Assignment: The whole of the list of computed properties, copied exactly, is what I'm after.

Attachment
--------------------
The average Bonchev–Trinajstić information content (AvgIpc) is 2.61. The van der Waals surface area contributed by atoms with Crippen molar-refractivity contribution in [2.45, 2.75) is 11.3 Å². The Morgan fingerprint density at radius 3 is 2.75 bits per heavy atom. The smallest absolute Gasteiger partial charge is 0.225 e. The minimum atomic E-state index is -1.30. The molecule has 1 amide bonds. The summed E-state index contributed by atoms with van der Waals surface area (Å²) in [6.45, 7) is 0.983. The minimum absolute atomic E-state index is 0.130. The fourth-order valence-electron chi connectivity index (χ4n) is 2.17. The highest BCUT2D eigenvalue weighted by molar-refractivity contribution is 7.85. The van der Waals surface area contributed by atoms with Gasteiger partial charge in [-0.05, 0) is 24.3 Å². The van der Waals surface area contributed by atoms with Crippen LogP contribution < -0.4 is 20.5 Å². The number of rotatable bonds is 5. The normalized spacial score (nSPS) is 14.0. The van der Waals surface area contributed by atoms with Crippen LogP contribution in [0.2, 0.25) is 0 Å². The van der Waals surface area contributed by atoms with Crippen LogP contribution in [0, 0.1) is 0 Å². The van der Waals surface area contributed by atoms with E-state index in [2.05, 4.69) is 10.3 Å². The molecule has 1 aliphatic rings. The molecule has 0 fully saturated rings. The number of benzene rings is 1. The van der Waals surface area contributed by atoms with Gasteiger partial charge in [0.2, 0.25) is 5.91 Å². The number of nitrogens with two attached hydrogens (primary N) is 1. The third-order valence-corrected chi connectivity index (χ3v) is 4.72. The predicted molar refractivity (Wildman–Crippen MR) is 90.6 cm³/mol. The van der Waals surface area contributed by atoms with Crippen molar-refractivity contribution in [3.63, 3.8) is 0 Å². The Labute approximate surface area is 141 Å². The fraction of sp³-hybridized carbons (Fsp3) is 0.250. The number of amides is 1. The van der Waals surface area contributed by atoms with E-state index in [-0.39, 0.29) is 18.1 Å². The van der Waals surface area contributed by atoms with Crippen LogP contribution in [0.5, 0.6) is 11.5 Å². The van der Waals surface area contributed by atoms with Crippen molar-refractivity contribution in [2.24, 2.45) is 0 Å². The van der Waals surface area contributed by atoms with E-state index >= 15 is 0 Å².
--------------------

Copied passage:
The average Bonchev–Trinajstić information content (AvgIpc) is 2.61. The van der Waals surface area contributed by atoms with Crippen molar-refractivity contribution in [2.45, 2.75) is 11.3 Å². The Morgan fingerprint density at radius 3 is 2.75 bits per heavy atom. The smallest absolute Gasteiger partial charge is 0.225 e. The minimum atomic E-state index is -1.30. The molecule has 1 amide bonds. The summed E-state index contributed by atoms with van der Waals surface area (Å²) in [6.45, 7) is 0.983. The minimum absolute atomic E-state index is 0.130. The fourth-order valence-electron chi connectivity index (χ4n) is 2.17. The highest BCUT2D eigenvalue weighted by molar-refractivity contribution is 7.85. The van der Waals surface area contributed by atoms with Gasteiger partial charge in [-0.05, 0) is 24.3 Å². The van der Waals surface area contributed by atoms with Crippen LogP contribution < -0.4 is 20.5 Å². The number of rotatable bonds is 5. The normalized spacial score (nSPS) is 14.0. The van der Waals surface area contributed by atoms with Crippen LogP contribution in [0.2, 0.25) is 0 Å². The van der Waals surface area contributed by atoms with Crippen LogP contribution in [0, 0.1) is 0 Å². The van der Waals surface area contributed by atoms with E-state index in [2.05, 4.69) is 10.3 Å². The molecule has 1 aliphatic rings. The molecule has 0 fully saturated rings. The number of benzene rings is 1. The van der Waals surface area contributed by atoms with Gasteiger partial charge in [0.2, 0.25) is 5.91 Å². The number of nitrogens with two attached hydrogens (primary N) is 1. The third-order valence-corrected chi connectivity index (χ3v) is 4.72. The predicted molar refractivity (Wildman–Crippen MR) is 90.6 cm³/mol. The van der Waals surface area contributed by atoms with Crippen molar-refractivity contribution in [3.63, 3.8) is 0 Å². The Labute approximate surface area is 141 Å². The fraction of sp³-hybridized carbons (Fsp3) is 0.250. The number of amides is 1. The van der Waals surface area contributed by atoms with E-state index in [-0.39, 0.29) is 18.1 Å². The van der Waals surface area contributed by atoms with Crippen LogP contribution in [0.5, 0.6) is 11.5 Å². The van der Waals surface area contributed by atoms with Crippen molar-refractivity contribution in [2.24, 2.45) is 0 Å². The van der Waals surface area contributed by atoms with E-state index >= 15 is 0 Å².